Rounds said protesters remained peaceful Thursday night and that the police response was excessive.

“We’re peaceful protesters, and it’s intimidating on purpose,” Rounds said. “They know what they’re doing. We know what they’re doing, and we’re not stupid.”

Campus was quiet on Friday with many students enjoying the beautiful spring weather in the 70s and studying or taking finals. Mobile security cameras and banks of lights remained on the South Oval where 36 people were arrested Thursday night at an anti-Israel protest.

Rounds said she saw police officers watching the protest from the roof of the Ohio Union, which was “scary.”

“They almost looked like snipers up there,” Rounds said.

Other protesters Thursday night pointed to the roof of the Ohio Union, which overlooked the protest on the South Oval, saying there were armed officers pointing firearms down at them. The Lantern, Ohio State’s student newspaper, originally reported around 8 p.m. Thursday that Johnson confirmed the Ohio State Highway Patrol troopers on the roof were unarmed.

While Johnson said the information he gave Thursday was correct at the time, he said Friday afternoon that once law enforcement began using force to arrest protesters around 10 p.m., protocol changed and those on the roof did have long-range firearms.

“Ohio State Highway Patrol provided overwatch support, which is a standard safety measure when they assist with large gatherings,” Johnson said. “We don’t discuss specific public safety protocols. In general, overwatch support is armed, and the team carries standard equipment, including firearms, that would only be used reactively to protect the safety of all present, including demonstrators.”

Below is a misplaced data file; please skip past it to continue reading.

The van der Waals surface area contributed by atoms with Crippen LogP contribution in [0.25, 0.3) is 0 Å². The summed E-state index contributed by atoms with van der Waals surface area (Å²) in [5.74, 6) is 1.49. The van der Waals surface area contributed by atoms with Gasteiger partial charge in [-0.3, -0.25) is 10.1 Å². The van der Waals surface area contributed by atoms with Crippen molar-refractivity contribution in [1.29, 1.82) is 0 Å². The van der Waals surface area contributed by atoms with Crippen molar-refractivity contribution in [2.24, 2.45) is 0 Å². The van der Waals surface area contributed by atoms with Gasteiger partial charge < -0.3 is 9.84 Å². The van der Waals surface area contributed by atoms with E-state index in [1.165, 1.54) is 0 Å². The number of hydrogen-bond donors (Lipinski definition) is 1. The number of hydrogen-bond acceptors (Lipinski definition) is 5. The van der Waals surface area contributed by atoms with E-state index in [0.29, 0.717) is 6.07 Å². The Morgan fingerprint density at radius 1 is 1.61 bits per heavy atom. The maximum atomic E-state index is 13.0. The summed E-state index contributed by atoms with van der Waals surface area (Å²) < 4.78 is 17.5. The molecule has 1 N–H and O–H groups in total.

Columbus City Council issued a statement Friday stating that it “believes in the right of residents to protest peacefully. We work with our Division of Police and residents who are protesting to make sure that there can be honest dialogue in the most difficult conversations.”

City Council also emphasized that Columbus police were not involved in Thursday night’s arrests.

Rounds said she wasn’t very concerned that the arrests would deter future protests. She said the organizers of Thursday’s protest warned participants that arrests would be possible and that those who joined the protest were willing to accept the risk.

“I’m hoping that for people, it won’t be a deterrent, but it’ll just make people realize they’re really scared of what we’re fighting for,” Rounds said. “We’re actually making a difference.”

The Council on American Islamic Relations Ohio Chapter (CAIR-Ohio) issued a statement Friday condemning Ohio State for the “violent crackdown and alleged use of excessive force on students during an on-campus protest.” The organization demanded that OSU “adhere to its values of protecting the free speech rights of its students.” 

“It is deeply concerning that OSU’s response to students demonstrating peacefully in solidarity with Palestine is forcible suppression of free speech and assembly. This mirrors a nationwide trend of colleges and universities attempting to censor pro-peace, anti-war, and pro-Palestine advocacy on campuses,” CAIR-Ohio Outreach Director Victoria Hickcox said.

“It is alarming to receive reports of protesters having their hijabs ripped off and being arrested while in prayer,” she said. “Muslim students are not just feeling unsafe on campus but being actively criminalized. All students should feel safe while expressing their views and engaging in their right to assemble peacefully. We demand OSU immediately cease any further acts of repression against the protesters and take action to respect and protect the speech of its students.” 

A sign posted on Thompson Library regarding finals week warns patrons that “disruptive activity” is prohibited.

Max Myers, a senior, said he was more likely to join protests in the future after seeing the police response to Thursday’s protest.

“I hope they don’t stop protesting,” Myers said of those involved. “I hope they continue to do so. Because I feel that it’s the right thing to do and that they have the right to do so.”